No Derivative Works iconNo Derivative Works means: You let others copy, distribute, display, and perform only verbatim copies of your work, not derivative works based upon it.

Share Alike iconShare Alike means: You allow others to distribute derivative works only under a license identical to the license that governs your work.


FindLaw.com, an online legal site/community, provided insight into the Communications Decency Act, Section 230. The act protects websites from liability that stems from publication of information provided by another content carrier or website. For instance, if I used the AP Blog to gather information which turned out to be untrue and libelous, I, technically, would be protected. If I posted defamatory or illegal content on a social media site like MySpace, MySpace would technically be protected as well. Even though this is the case, social media sites expend a lot of resources to ensure that their sites do not contain such information. YouTube, for instance, uses an algorithm to constantly search and delete pornographic material or nudity. The program doesn’t catch everything, but users are also encouraged to mark content as inappropriate. If I, on the other hand, originated libelous content that was then picked up by other sources, the responsibility and damages would be my problem.

Thus far, defamation has had a rocky history in court. However, a well-known case in California made its way to the California Supreme Court after several dismissals and reversals in lower courts. It was ultimately decided that a woman who re-posted an e-mail written by another party regarding the practices of two doctors was protected under the shield law in section 230 of the Communications Decency Act. This was the first instance of a single person, not an internet provider, being protected under the shield law. Statements from two of the Justices ruling on the California case showed how treacherous online publishing can be as they rendered the court’s decision:

The court also acknowledged that blanket immunity for the redistribution of defamatory statements on the Internet has “disturbing implications.” Although Plaintiffs are free under Section 230 to sue the originator of a defamatory Internet publication, “any further expansion of liability must await Congressional action.”
In a concurring opinion, Justice Carlos Moreno also suggested that immunity would not extend to an online publisher or distributor who conspires with an original content provider to defame. However, in this case, there was provided no proof of a conspiracy to defame.

It is important to note that online writers and bloggers are not protected under the 1st Amendment rights extended to protect journalists working for newspapers and magazines.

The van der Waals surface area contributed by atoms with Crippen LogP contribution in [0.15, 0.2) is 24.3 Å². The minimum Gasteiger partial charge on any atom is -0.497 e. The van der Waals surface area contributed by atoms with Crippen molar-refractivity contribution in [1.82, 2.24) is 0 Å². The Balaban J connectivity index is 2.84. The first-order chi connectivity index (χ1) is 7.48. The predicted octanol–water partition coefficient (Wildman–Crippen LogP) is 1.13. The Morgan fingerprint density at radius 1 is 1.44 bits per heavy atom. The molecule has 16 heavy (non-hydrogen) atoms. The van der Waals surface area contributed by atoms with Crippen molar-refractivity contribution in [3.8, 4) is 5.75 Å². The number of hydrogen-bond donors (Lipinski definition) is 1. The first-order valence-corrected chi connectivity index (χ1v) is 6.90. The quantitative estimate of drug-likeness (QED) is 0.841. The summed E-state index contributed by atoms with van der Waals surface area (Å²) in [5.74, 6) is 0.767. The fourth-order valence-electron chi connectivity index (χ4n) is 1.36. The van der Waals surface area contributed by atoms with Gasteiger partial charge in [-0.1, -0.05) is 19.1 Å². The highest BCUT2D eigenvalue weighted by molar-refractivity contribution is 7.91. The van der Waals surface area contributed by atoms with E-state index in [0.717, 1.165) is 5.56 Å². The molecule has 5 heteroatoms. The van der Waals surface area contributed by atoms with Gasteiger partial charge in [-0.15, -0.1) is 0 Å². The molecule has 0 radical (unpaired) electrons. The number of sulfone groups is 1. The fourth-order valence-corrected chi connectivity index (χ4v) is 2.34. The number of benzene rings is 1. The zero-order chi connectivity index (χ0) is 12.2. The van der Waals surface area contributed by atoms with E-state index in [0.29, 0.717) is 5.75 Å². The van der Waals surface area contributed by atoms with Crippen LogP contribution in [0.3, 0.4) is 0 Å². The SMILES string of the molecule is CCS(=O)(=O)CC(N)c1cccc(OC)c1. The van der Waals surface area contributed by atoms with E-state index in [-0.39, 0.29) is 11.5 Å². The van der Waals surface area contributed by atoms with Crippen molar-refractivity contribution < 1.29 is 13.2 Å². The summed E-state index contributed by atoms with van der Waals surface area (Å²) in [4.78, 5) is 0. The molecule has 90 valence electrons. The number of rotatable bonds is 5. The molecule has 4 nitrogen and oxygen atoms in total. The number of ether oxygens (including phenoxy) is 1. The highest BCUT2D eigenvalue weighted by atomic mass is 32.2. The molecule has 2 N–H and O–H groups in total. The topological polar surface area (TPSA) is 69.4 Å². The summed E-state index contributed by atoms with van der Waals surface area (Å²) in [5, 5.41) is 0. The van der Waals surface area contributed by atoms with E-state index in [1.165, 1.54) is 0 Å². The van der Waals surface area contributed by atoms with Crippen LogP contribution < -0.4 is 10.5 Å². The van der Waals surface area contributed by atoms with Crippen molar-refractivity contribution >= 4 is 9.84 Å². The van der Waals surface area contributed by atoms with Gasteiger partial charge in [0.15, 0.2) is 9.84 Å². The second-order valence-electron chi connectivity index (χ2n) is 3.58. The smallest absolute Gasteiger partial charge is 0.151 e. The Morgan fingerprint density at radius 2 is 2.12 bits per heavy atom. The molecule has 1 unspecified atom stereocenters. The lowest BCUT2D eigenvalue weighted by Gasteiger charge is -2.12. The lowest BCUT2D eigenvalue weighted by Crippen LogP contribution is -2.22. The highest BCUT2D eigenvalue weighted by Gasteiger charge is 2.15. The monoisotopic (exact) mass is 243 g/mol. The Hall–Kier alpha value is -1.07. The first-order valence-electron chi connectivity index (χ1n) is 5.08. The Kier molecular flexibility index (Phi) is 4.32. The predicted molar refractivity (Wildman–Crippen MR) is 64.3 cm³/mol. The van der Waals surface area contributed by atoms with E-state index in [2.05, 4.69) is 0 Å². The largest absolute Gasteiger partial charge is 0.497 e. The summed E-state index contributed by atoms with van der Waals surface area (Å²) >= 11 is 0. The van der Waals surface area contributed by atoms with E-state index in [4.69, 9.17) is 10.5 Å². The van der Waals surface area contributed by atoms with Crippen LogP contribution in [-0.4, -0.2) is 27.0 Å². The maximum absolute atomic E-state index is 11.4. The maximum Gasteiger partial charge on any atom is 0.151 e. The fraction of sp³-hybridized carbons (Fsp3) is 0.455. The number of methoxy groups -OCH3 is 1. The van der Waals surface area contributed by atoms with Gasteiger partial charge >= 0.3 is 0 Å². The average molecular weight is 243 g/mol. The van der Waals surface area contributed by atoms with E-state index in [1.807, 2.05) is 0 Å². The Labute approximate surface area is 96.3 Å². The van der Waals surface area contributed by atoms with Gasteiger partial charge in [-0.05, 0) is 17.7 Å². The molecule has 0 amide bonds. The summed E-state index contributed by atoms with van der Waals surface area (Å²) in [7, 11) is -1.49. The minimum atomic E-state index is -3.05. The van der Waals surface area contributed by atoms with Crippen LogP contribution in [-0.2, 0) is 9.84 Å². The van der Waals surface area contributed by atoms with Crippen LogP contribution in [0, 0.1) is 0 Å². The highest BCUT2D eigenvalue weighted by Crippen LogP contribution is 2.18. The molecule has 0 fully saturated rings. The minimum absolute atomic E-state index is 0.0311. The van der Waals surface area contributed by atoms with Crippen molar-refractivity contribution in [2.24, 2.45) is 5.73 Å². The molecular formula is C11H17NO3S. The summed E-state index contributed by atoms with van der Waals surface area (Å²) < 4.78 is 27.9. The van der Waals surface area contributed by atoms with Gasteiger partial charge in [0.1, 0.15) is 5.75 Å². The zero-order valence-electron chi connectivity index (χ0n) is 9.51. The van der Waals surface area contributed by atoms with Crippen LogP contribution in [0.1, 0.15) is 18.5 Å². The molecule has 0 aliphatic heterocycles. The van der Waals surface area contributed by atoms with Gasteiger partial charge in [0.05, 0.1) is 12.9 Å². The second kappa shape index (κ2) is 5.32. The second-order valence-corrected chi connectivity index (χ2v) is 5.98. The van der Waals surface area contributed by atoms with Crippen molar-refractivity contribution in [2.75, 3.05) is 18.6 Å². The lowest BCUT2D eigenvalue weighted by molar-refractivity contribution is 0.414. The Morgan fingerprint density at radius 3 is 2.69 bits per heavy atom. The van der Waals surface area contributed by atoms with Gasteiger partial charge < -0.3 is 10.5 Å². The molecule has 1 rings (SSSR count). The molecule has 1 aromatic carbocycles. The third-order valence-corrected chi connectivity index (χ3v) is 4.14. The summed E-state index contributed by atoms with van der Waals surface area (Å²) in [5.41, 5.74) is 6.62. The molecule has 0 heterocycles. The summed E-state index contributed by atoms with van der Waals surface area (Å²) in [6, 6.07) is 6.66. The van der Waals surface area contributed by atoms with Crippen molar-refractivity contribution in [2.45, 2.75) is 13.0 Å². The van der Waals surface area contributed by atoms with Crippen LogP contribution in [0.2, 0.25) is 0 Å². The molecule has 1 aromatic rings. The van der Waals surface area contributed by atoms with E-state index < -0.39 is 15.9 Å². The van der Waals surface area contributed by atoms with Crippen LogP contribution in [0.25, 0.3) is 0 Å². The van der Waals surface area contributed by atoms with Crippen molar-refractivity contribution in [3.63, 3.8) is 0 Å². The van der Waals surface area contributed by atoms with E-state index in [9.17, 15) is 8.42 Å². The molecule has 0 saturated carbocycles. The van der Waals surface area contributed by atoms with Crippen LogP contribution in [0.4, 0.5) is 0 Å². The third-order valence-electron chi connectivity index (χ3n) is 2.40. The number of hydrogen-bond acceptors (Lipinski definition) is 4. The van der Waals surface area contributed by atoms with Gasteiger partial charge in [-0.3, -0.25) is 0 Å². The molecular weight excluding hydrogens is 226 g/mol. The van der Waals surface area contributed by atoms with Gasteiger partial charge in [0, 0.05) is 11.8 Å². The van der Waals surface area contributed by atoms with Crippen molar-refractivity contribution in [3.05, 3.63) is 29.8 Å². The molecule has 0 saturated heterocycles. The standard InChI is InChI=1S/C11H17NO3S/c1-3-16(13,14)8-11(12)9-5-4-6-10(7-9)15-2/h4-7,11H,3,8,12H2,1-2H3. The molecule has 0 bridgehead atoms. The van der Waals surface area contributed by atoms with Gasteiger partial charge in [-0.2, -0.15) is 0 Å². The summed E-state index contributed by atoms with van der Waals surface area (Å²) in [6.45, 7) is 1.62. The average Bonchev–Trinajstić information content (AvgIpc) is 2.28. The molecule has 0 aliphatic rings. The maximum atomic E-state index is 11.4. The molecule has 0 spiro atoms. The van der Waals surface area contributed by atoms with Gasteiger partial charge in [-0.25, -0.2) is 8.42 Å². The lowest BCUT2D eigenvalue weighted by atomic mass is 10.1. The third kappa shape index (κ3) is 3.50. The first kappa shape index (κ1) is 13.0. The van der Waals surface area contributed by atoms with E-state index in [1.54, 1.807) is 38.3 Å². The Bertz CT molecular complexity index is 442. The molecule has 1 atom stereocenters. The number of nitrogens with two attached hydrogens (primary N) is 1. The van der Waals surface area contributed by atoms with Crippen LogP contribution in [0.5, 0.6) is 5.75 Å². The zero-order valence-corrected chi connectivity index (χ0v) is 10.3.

Self Incrimination:

As more and more social media users are discovering, what you write on a social media site or blog can and will be used against you, especially in cases of infidelity and divorce.

According to lawyers, once your comment leaves your keyboard, it becomes part of an electronic record that can be accessed by police. In fact, in many cases, no subpoena is necessary. Police officers in Bensalem, N.J. tracked down and arrested a man who shot and critically injured another man at a party. In the early morning hours following the 3 a.m. shooting on January 23rd, police began tracking down witnesses to the shooting by using Facebook. The party’s organizers used the site to post information about the party. Those that responded were soon found by police who, after some investigation, determined who had done the shooting. The party was being held to celebrate the return of a Marine from Iraq, a birthday party, and the opening of a new business. Both friends and strangers showed up. The police narrowed the suspect list with witness questioning and by releasing videotapes taken at the party to the news to help identify the suspect. By Friday of last week, the SWAT team was in place, and the shooter on his way to prison.

In another case, a 17-year old New York teen was given a harsher sentence for negligent homicide due to Facebook:

Seventeen year old Ashley Sullivan had been driving with her boyfriend in Tonawanda when she crashed into a brick pillar at 56 mph in a golf course. Her boyfriend did not survive the accident, and in November of 2009, Sullivan pleaded guilty to criminally negligent homicide and driving while intoxicated. That didn’t stop Sullivan from posting a photo a month later to her Facebook page with the caption of “Drunk in Florida.” It just so happens that she had just gone to Florida on a trip, and the judge in her case took notice. Judge Matthew J. Murphy III denied Sullivan youthful offender status, noting that she hasn’t “earned it,” and sentenced her to six months in jail with five years probation. “I’m troubled by your conduct since the crash, and that’s the reason for the jail sentence,” Judge Murphy III told her.

During the social media age it is necessary that are aware of the law, and how it pertains to social media. The things you post on social networks and blogs can potentially follow you for the rest of your life.

What happens on social media sites never stays on social media sites.

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Jeff Louis
  • http://www.jrconsumer.com/ RV

    that would be difficult to do actually because internet are used by millions…

  • http://www.jrconsumer.com/ RV

    that would be difficult to do actually because internet are used by millions…